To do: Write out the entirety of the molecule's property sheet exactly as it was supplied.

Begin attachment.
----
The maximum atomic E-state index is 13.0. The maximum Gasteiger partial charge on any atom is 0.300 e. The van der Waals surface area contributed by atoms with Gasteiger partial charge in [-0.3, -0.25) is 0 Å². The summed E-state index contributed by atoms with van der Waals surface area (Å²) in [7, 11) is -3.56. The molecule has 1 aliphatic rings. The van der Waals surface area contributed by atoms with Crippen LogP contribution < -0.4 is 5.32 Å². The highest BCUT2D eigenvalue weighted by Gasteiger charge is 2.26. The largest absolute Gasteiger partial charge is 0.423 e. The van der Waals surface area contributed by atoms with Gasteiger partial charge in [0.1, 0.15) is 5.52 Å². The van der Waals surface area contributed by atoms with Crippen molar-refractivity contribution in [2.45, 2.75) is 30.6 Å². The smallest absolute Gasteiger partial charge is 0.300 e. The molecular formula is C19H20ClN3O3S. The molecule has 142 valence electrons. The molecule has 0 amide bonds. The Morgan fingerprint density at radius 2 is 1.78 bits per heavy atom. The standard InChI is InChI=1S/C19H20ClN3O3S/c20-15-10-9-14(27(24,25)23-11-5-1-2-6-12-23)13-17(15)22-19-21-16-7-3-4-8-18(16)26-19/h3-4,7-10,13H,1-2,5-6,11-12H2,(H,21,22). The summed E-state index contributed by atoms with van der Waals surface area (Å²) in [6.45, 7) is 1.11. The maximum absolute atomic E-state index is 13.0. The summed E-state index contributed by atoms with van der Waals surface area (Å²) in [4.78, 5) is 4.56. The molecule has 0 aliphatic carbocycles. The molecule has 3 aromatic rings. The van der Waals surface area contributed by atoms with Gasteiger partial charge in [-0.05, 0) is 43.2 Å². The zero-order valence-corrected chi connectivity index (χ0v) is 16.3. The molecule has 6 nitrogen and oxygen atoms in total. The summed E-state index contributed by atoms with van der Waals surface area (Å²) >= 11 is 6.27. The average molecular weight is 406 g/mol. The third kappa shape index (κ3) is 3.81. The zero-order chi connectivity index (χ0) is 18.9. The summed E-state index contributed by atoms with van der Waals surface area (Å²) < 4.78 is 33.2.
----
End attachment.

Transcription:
The maximum atomic E-state index is 13.0. The maximum Gasteiger partial charge on any atom is 0.300 e. The van der Waals surface area contributed by atoms with Gasteiger partial charge in [-0.3, -0.25) is 0 Å². The summed E-state index contributed by atoms with van der Waals surface area (Å²) in [7, 11) is -3.56. The molecule has 1 aliphatic rings. The van der Waals surface area contributed by atoms with Crippen LogP contribution < -0.4 is 5.32 Å². The highest BCUT2D eigenvalue weighted by Gasteiger charge is 2.26. The largest absolute Gasteiger partial charge is 0.423 e. The van der Waals surface area contributed by atoms with Gasteiger partial charge in [0.1, 0.15) is 5.52 Å². The van der Waals surface area contributed by atoms with Crippen molar-refractivity contribution in [2.45, 2.75) is 30.6 Å². The smallest absolute Gasteiger partial charge is 0.300 e. The molecular formula is C19H20ClN3O3S. The molecule has 142 valence electrons. The molecule has 0 amide bonds. The Morgan fingerprint density at radius 2 is 1.78 bits per heavy atom. The standard InChI is InChI=1S/C19H20ClN3O3S/c20-15-10-9-14(27(24,25)23-11-5-1-2-6-12-23)13-17(15)22-19-21-16-7-3-4-8-18(16)26-19/h3-4,7-10,13H,1-2,5-6,11-12H2,(H,21,22). The summed E-state index contributed by atoms with van der Waals surface area (Å²) in [6.45, 7) is 1.11. The maximum absolute atomic E-state index is 13.0. The summed E-state index contributed by atoms with van der Waals surface area (Å²) in [4.78, 5) is 4.56. The molecule has 0 aliphatic carbocycles. The molecule has 3 aromatic rings. The van der Waals surface area contributed by atoms with Gasteiger partial charge in [-0.05, 0) is 43.2 Å². The zero-order valence-corrected chi connectivity index (χ0v) is 16.3. The molecule has 6 nitrogen and oxygen atoms in total. The summed E-state index contributed by atoms with van der Waals surface area (Å²) >= 11 is 6.27. The average molecular weight is 406 g/mol. The third kappa shape index (κ3) is 3.81. The zero-order chi connectivity index (χ0) is 18.9. The summed E-state index contributed by atoms with van der Waals surface area (Å²) < 4.78 is 33.2.